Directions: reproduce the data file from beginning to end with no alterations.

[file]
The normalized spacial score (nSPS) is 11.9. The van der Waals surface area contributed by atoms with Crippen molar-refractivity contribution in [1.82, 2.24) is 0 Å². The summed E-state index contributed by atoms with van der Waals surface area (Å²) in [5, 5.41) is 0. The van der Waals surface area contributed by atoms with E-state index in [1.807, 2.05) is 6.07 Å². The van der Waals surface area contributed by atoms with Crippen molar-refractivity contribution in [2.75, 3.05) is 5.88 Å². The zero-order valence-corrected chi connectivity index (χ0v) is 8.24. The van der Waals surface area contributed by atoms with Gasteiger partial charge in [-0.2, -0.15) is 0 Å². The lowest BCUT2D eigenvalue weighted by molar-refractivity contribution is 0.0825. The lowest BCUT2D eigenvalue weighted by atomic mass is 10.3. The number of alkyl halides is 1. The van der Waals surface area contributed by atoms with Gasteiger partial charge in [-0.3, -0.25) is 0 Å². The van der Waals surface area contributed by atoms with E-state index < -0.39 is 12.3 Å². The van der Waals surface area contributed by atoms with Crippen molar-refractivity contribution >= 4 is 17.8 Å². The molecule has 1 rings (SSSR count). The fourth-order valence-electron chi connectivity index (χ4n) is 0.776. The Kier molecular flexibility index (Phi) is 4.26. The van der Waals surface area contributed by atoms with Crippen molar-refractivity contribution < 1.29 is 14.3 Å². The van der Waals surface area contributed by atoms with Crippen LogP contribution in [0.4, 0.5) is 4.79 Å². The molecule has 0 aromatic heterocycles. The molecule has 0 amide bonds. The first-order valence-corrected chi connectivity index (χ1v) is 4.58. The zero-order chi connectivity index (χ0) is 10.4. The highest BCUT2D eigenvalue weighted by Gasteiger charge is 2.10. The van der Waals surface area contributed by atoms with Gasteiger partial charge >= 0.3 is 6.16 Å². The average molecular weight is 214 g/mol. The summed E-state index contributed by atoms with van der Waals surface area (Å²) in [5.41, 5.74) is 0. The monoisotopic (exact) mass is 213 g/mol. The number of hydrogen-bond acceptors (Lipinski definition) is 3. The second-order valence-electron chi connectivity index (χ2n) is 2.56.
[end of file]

The normalized spacial score (nSPS) is 11.9. The van der Waals surface area contributed by atoms with Crippen molar-refractivity contribution in [1.82, 2.24) is 0 Å². The summed E-state index contributed by atoms with van der Waals surface area (Å²) in [5, 5.41) is 0. The van der Waals surface area contributed by atoms with E-state index in [1.807, 2.05) is 6.07 Å². The van der Waals surface area contributed by atoms with Crippen molar-refractivity contribution in [2.75, 3.05) is 5.88 Å². The zero-order valence-corrected chi connectivity index (χ0v) is 8.24. The van der Waals surface area contributed by atoms with Gasteiger partial charge in [-0.2, -0.15) is 0 Å². The lowest BCUT2D eigenvalue weighted by molar-refractivity contribution is 0.0825. The lowest BCUT2D eigenvalue weighted by atomic mass is 10.3. The number of alkyl halides is 1. The van der Waals surface area contributed by atoms with Gasteiger partial charge in [-0.3, -0.25) is 0 Å². The van der Waals surface area contributed by atoms with E-state index < -0.39 is 12.3 Å². The van der Waals surface area contributed by atoms with Crippen molar-refractivity contribution >= 4 is 17.8 Å². The molecule has 1 rings (SSSR count). The fourth-order valence-electron chi connectivity index (χ4n) is 0.776. The Kier molecular flexibility index (Phi) is 4.26. The van der Waals surface area contributed by atoms with Crippen molar-refractivity contribution < 1.29 is 14.3 Å². The van der Waals surface area contributed by atoms with Crippen LogP contribution in [0.4, 0.5) is 4.79 Å². The molecule has 0 aromatic heterocycles. The molecule has 0 amide bonds. The first-order valence-corrected chi connectivity index (χ1v) is 4.58. The zero-order chi connectivity index (χ0) is 10.4. The highest BCUT2D eigenvalue weighted by Gasteiger charge is 2.10. The van der Waals surface area contributed by atoms with Gasteiger partial charge >= 0.3 is 6.16 Å². The average molecular weight is 214 g/mol. The summed E-state index contributed by atoms with van der Waals surface area (Å²) in [5.41, 5.74) is 0. The monoisotopic (exact) mass is 213 g/mol. The number of hydrogen-bond acceptors (Lipinski definition) is 3. The second-order valence-electron chi connectivity index (χ2n) is 2.56.